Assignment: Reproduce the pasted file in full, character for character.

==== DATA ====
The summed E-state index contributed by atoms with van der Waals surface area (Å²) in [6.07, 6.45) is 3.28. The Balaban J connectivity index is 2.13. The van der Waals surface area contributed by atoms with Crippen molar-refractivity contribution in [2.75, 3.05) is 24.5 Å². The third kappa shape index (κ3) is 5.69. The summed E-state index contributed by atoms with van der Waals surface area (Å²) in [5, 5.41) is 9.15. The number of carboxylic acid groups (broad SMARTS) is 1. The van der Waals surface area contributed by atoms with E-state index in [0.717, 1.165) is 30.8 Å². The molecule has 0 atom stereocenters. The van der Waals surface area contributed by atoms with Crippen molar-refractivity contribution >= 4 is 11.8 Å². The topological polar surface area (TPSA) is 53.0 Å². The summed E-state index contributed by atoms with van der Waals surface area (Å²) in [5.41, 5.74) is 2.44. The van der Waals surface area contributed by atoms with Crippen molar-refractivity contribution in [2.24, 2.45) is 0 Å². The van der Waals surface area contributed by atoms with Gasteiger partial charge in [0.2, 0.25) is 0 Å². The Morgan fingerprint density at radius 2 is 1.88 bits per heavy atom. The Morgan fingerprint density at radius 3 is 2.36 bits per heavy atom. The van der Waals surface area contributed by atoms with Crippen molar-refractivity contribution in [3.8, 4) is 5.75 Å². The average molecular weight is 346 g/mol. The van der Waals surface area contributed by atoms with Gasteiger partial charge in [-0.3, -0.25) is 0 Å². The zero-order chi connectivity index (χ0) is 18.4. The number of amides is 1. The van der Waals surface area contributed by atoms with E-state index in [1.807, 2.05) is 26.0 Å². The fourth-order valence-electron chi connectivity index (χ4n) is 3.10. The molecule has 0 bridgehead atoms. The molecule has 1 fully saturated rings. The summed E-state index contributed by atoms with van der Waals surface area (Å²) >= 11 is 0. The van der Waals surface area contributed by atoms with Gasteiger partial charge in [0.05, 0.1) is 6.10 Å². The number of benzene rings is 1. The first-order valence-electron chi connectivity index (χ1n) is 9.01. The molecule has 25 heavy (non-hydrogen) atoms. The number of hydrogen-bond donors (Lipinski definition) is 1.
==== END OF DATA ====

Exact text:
The summed E-state index contributed by atoms with van der Waals surface area (Å²) in [6.07, 6.45) is 3.28. The Balaban J connectivity index is 2.13. The van der Waals surface area contributed by atoms with Crippen molar-refractivity contribution in [2.75, 3.05) is 24.5 Å². The third kappa shape index (κ3) is 5.69. The summed E-state index contributed by atoms with van der Waals surface area (Å²) in [5, 5.41) is 9.15. The number of carboxylic acid groups (broad SMARTS) is 1. The van der Waals surface area contributed by atoms with E-state index in [0.717, 1.165) is 30.8 Å². The molecule has 0 atom stereocenters. The van der Waals surface area contributed by atoms with Crippen molar-refractivity contribution >= 4 is 11.8 Å². The topological polar surface area (TPSA) is 53.0 Å². The summed E-state index contributed by atoms with van der Waals surface area (Å²) in [5.41, 5.74) is 2.44. The van der Waals surface area contributed by atoms with Crippen molar-refractivity contribution in [2.24, 2.45) is 0 Å². The van der Waals surface area contributed by atoms with Gasteiger partial charge in [0.2, 0.25) is 0 Å². The Morgan fingerprint density at radius 2 is 1.88 bits per heavy atom. The Morgan fingerprint density at radius 3 is 2.36 bits per heavy atom. The van der Waals surface area contributed by atoms with Crippen molar-refractivity contribution in [3.8, 4) is 5.75 Å². The average molecular weight is 346 g/mol. The van der Waals surface area contributed by atoms with Gasteiger partial charge in [-0.3, -0.25) is 0 Å². The zero-order chi connectivity index (χ0) is 18.4. The number of amides is 1. The van der Waals surface area contributed by atoms with E-state index in [1.807, 2.05) is 26.0 Å². The fourth-order valence-electron chi connectivity index (χ4n) is 3.10. The molecule has 0 bridgehead atoms. The molecule has 1 fully saturated rings. The summed E-state index contributed by atoms with van der Waals surface area (Å²) >= 11 is 0. The van der Waals surface area contributed by atoms with Gasteiger partial charge in [0.05, 0.1) is 6.10 Å². The number of benzene rings is 1. The first-order valence-electron chi connectivity index (χ1n) is 9.01. The molecule has 25 heavy (non-hydrogen) atoms. The number of hydrogen-bond donors (Lipinski definition) is 1.